Brandon Carlo (BOS - 25) and Carl Dahlstrom (CHI - 63) race for the puck.

The Future Is Approaching For Brandon Carlo

For Boston Bruins’ defenseman Brandon Carlo, the future is staring him right in the face.

Currently in his third full season at the National Hockey League level, Carlo has made significant strides in his game and is setting himself up nicely to be the team’s true number one defenseman once Zdeno Chara decides to hang up the skates.

It is not that we are hoping for “Big Zee” to retire tomorrow, but we can all feel a little bit better about him turning the reigns over to the 22-year-old, Colorado Springs native. In fact, Chara has had a huge impact in the development of Carlo on the blue line.

The 6’5”, right-shot defenseman had been playing alongside the Captain for the better part of two seasons ever since he made his NHL debut back during the 2016-17 season as part of Boston’s top defensive pair. The age discrepancy of almost 20 years is remarkable in and of itself, but knowing that head coach Bruce Cassidy has the trust to insert Carlo in that spot speaks volumes.

Now, let’s be clear about something here: Carlo should never be confused with a player like Torey Krug or Charlie McAvoy. Just because he is in his early 20s and plays defense, that does not mean that he is the offensive catalyst most people like to associate with young blue liners. Carlo is a true throwback to how the position should be played in a more traditional sense. He is physical, tough along the boards, and stays “at home” to protect his own zone.

Carlo ranks third on the Bruins in average time on ice with 20:53 and he is currently tied for third on the team with a plus-five rating. Because of his style of play, the offensive numbers will never jump off the board. He only has one goal and two assists in 40 games so far this season. In his first two seasons with Boston, he skated in 158 games and posted six goals along with 16 assists for 22 points.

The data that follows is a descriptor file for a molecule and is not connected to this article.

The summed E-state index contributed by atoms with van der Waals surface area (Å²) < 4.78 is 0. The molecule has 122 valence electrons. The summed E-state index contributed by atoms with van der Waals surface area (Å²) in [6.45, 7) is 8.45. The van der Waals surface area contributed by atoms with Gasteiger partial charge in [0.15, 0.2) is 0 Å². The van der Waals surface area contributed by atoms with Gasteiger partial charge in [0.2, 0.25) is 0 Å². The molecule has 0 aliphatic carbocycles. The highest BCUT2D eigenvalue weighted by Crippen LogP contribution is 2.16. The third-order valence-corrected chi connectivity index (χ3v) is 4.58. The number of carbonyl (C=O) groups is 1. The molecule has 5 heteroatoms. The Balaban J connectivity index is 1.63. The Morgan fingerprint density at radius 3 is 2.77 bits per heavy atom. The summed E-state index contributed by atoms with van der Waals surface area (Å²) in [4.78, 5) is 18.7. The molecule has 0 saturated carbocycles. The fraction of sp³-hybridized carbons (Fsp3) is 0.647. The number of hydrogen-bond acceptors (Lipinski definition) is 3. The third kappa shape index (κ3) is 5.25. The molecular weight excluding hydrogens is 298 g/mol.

Unfortunately, the poor kid has had terrible luck with it comes to playing in the postseason—so much so that he has never skated in a postseason game in his career. In 2016-17, he suffered a concussion in the last game of the regular season and that forced him to miss all of the playoffs. Last year, he suffered a devastating ankle injury in late March that ended his season as well.

To accompany his bad luck when it comes to playing beyond the regular season, Carlo certainly suffered the “sophomore slump” last season. As mentioned before, the numbers will never indicate if he is having a rough go of it out there. That is just the type of player he is. However, if you just use the simple eye test with him, you can tell if he is having a strong game.

Last season, he was making too many mistakes with the puck, he would get caught cheating too far up ice, and he would not play responsible hockey. It is obvious that Carlo is a different player this season. Most of the smart plays that he makes will not make it onto the stat sheet, but that is what a true defenseman does. He will be a cornerstone for this franchise and the Bruins will be able to build the blue line around the shutdown style that he plays. Boston saw the potential in him when they drafted him 37th overall back at the 2015 NHL Entry Draft.

Carlo should look to continue making strides in his game and stay healthy enough to play in the playoffs for the first time in his career. He needs that type of exposure. The exposure that he does not need might come in 2021 when the new Seattle franchise could pluck him away in the expansion draft.

Boston, please protect him. He is the future of the franchise in more ways than one.